NaHS induced a concentration-dependent (27–200 μM) hyperpolarization and reduced input resistance of CA1 neurons or dorsal raphe neurons (36). This concentration range is physiologically relevant in the brain (6). Changes in K+ conductance were identified to be the main ionic basis for these effects, since the presence of extracellular barium or intracellular cesium abolished the NaHS-induced membrane hyperpolarization. NaHS-induced neuronal hyperpolarization was blocked by a high concentration of TEA (50 mM) but not by a low concentration of TEA (10 mM) or 4-aminopyridine (1 mM). Thus, the involvement of either calcium-activated K+ channels or voltage-dependent K+ channels in NaHS effect was not supported. Activation of ATP-sensitive K+ (KATP) channels by NaHS was proposed in these experiments as the consequence of ATP depletion due to the inhibition by sulfide of the oxidative phosphorylation (36). This hypothesis was not without ambiguity, since in the same experiments manipulation of intracellular ATP concentrations did not affect the NaHS-induced membrane hyperpolarization and no KATP channel currents were directly examined. Electrophysiological measurement of K+ channel currents in neurons with tight control of intracellular ATP levels in the presence of NaHS/H2S would help clarify the interaction of H2S and neuronal KATP channels.

In addition to KATP channels, NMDA receptors may be the target of H2S. In the presence of a weak tetanic stimulation, NaHS at 10–130 μM facilitated the induction of hippocampal long-term potentiation (LTP) in rat hippocampal slices by enhancing the NMDA-induced inward current (6). Interaction of H2S and NMDA receptors was possibly mediated by the activation of a cAMP-dependent protein kinase pathway. NaHS (1–100 μM) increased cAMP production in primarily cultured rat cerebral and cerebellar neurons or in selected rat brain neuronal and glial cell lines (37). By enhancing the production of cAMP, NaHS increased the sensitivity to NMDA stimulation of NMDA receptors expressed in oocytes (37).

Physiological effects of H2S on the cardiovascular system

It has been a conventional view that H2S interferes with cardiovascular function as a result of the secondary anoxia rather than a direct action of the gas on cardiac myocytes or vascular smooth muscle cells (SMCs) (36). However, this doctrine has started to become shaky in light of two aspects of development. The location of the H2S-generating enzymes as well as the detection of endogenous levels of H2S in cardiovascular system provides the endogenous sources of H2S. In-depth study of the whole animal and at tissue and cellular levels defines the functional role of H2S in the cardiovascular system.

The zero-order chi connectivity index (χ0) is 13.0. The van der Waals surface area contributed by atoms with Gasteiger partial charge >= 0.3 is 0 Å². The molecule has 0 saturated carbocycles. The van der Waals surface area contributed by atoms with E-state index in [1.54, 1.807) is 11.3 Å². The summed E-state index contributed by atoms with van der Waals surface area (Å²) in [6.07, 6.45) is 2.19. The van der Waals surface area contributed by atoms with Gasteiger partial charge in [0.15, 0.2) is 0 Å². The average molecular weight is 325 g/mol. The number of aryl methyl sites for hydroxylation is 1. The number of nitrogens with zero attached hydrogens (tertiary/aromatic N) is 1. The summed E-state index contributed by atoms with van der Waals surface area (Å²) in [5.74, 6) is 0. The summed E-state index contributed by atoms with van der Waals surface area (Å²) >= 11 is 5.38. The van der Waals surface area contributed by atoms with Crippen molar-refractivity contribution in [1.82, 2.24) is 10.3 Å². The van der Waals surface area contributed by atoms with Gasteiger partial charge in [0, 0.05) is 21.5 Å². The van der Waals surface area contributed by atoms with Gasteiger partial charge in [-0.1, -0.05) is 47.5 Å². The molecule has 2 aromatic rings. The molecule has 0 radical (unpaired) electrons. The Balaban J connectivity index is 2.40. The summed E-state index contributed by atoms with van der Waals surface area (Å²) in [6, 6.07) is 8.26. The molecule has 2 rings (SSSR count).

Chen et al. (38) found no activity or expression of CBS in human atrium and ventricle tissues. The activity and/or expression of CBS were also lacking in human internal mammary arteries, saphenous veins, coronary arteries, or aortic arteries (38, 39). Thus, CBS does not appear to play a major role in generating H2S in cardiovascular tissues under physiological conditions. On the other hand, expression of CSE and the endogenous production of H2S have been shown in rat portal vein and thoracic aorta (5). In rat mesenteric artery and other vascular tissues, CSE is the only H2S-generating enzyme that has been identified, cloned, and sequenced (4). mRNA of this enzyme was expressed solely in vascular SMCs as detected by RT-PCR and in situ hybridization (4). No transcript of CSE was found in the endothelium layers of intact vascular tissues or cultured endothelial cells (4). Expression levels of CSE mRNA varied in different types of vascular tissues, with an intensity rank of pulmonary artery > aorta > tail artery > mesenteric artery (4). Endogenous production of H2S depends on the types of vascular tissues. For instance, the homogenates of thoracic aortas yielded more H2S than that of portal vein of rats (5).